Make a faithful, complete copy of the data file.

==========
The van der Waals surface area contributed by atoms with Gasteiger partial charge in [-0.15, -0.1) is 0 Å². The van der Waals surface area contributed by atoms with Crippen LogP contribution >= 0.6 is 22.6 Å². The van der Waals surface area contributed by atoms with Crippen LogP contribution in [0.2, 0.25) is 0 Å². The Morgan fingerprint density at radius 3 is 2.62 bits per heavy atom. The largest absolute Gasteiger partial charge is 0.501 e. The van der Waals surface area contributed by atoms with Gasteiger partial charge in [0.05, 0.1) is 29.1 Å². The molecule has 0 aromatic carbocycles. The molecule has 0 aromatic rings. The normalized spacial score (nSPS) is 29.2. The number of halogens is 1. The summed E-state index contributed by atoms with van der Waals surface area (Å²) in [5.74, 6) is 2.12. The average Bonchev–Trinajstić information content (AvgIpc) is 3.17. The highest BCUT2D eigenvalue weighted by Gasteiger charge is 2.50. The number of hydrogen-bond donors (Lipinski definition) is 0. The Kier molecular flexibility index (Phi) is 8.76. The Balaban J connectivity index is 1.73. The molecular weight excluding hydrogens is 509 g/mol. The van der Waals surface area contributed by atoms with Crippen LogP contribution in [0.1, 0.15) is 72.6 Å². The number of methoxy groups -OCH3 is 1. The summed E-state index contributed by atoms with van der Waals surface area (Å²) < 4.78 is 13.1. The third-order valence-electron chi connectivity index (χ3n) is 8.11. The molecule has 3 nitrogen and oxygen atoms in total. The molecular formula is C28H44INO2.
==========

The van der Waals surface area contributed by atoms with Gasteiger partial charge in [-0.15, -0.1) is 0 Å². The van der Waals surface area contributed by atoms with Crippen LogP contribution >= 0.6 is 22.6 Å². The van der Waals surface area contributed by atoms with Crippen LogP contribution in [0.2, 0.25) is 0 Å². The Morgan fingerprint density at radius 3 is 2.62 bits per heavy atom. The largest absolute Gasteiger partial charge is 0.501 e. The van der Waals surface area contributed by atoms with Gasteiger partial charge in [0.05, 0.1) is 29.1 Å². The molecule has 0 aromatic carbocycles. The molecule has 0 aromatic rings. The normalized spacial score (nSPS) is 29.2. The number of halogens is 1. The summed E-state index contributed by atoms with van der Waals surface area (Å²) in [5.74, 6) is 2.12. The average Bonchev–Trinajstić information content (AvgIpc) is 3.17. The highest BCUT2D eigenvalue weighted by Gasteiger charge is 2.50. The number of hydrogen-bond donors (Lipinski definition) is 0. The Kier molecular flexibility index (Phi) is 8.76. The Balaban J connectivity index is 1.73. The molecular weight excluding hydrogens is 509 g/mol. The van der Waals surface area contributed by atoms with Crippen LogP contribution in [0.1, 0.15) is 72.6 Å². The number of methoxy groups -OCH3 is 1. The summed E-state index contributed by atoms with van der Waals surface area (Å²) < 4.78 is 13.1. The third-order valence-electron chi connectivity index (χ3n) is 8.11. The molecule has 3 nitrogen and oxygen atoms in total. The molecular formula is C28H44INO2.